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Synopsis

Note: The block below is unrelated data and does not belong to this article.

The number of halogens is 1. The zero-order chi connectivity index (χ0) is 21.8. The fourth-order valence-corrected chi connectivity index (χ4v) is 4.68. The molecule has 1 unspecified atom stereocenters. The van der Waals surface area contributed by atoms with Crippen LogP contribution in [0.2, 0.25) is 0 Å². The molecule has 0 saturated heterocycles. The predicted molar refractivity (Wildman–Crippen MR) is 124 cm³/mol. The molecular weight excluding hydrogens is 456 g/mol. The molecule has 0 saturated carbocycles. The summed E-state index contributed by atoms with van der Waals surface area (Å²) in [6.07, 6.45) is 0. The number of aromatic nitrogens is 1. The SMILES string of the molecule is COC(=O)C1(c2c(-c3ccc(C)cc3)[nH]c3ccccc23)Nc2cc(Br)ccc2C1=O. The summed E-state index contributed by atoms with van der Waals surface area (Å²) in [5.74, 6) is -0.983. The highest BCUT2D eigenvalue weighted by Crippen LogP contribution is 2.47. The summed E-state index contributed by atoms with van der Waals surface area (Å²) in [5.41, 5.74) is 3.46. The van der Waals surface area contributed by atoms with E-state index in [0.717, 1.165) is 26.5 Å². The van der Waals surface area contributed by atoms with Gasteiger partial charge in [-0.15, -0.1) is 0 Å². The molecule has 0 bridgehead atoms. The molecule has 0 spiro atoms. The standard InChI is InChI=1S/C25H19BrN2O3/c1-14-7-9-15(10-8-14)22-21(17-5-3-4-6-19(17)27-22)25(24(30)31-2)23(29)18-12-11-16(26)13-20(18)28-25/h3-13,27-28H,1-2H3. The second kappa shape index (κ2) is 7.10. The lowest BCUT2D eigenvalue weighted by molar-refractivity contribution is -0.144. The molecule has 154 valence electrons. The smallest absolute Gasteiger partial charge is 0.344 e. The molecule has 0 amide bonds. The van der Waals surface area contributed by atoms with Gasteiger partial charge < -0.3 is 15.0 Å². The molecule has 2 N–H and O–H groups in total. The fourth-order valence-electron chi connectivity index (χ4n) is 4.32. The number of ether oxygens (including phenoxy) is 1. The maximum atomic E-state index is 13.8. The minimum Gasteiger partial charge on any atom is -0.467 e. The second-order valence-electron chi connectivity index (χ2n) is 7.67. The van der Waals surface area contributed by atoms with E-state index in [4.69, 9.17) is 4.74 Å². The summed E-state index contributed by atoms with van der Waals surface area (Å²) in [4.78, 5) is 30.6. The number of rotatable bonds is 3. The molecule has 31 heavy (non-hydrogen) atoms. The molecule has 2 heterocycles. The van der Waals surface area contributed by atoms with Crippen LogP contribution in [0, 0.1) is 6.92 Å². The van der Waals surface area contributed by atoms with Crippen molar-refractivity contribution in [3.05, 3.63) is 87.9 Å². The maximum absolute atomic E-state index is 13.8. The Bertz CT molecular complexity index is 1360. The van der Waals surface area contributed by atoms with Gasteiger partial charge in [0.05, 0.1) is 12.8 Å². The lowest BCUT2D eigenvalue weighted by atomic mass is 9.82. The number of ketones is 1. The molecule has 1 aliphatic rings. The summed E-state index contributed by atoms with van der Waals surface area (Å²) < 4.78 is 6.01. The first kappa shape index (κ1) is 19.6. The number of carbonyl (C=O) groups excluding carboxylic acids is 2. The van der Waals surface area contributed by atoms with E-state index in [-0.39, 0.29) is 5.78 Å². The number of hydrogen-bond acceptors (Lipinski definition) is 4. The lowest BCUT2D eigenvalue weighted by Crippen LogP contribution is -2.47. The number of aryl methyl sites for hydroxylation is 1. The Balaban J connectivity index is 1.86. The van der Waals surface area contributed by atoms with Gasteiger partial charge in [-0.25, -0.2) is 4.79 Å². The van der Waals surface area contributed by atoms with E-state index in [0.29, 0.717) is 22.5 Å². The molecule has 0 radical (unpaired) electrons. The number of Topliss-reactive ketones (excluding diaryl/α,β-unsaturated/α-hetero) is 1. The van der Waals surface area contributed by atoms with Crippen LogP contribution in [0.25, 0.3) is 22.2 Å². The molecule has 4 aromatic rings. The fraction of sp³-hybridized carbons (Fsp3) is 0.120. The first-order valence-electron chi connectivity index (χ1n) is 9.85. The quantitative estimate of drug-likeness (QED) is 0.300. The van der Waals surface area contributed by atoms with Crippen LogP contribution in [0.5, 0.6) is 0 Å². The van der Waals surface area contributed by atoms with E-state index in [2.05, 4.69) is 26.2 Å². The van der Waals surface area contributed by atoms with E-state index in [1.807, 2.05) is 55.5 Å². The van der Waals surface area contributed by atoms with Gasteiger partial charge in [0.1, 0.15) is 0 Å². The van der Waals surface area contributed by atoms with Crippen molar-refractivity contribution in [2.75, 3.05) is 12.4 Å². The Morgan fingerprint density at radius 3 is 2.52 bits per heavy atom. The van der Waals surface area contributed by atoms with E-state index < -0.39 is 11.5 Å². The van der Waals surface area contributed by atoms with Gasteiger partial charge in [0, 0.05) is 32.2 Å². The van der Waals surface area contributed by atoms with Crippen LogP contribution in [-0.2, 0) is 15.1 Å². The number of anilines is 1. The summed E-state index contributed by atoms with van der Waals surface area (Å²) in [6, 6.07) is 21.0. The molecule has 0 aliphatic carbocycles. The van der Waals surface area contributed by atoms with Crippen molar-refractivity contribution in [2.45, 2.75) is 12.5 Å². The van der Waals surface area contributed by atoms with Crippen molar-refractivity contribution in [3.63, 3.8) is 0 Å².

This book fills a major gap in the ever-increasing secondary literature on Hannah Arendt's political thought by providing a dedicated and coherent treatment of the many, various and interesting things which Arendt had to say about law. Often obscured by more pressing or more controversial aspects of her work, Arendt nonetheless had interesting insights into Greek and Roman concepts of law, human rights, constitutional design, legislation, sovereignty, international tribunals, judicial review and much more. This book retrieves these aspects of her legal philosophy for the attention of both Arendt scholars and lawyers alike. The book brings together lawyers as well as Arendt scholars drawn from a range of disciplines (philosophy, political science, international relations), who have engaged in an internal debate the dynamism of which is captured in print. Following the editors' introduction, the book is split into four Parts: Part I explores the concept of law in Arendt's thought; Part II explores legal aspects of Arendt's constitutional thought: first locating Arendt in the wider tradition of republican constitutionalism, before turning attention to the role of courts and the role of parliament in her constitutional design. In Part III Arendt's thought on international law is explored from a variety of perspectives, covering international institutions and international criminal law, as well as the theoretical foundations of international law. Part IV debates the foundations, content and meaning of Arendt's famous and influential claim that the 'right to have rights' is the one true human right.

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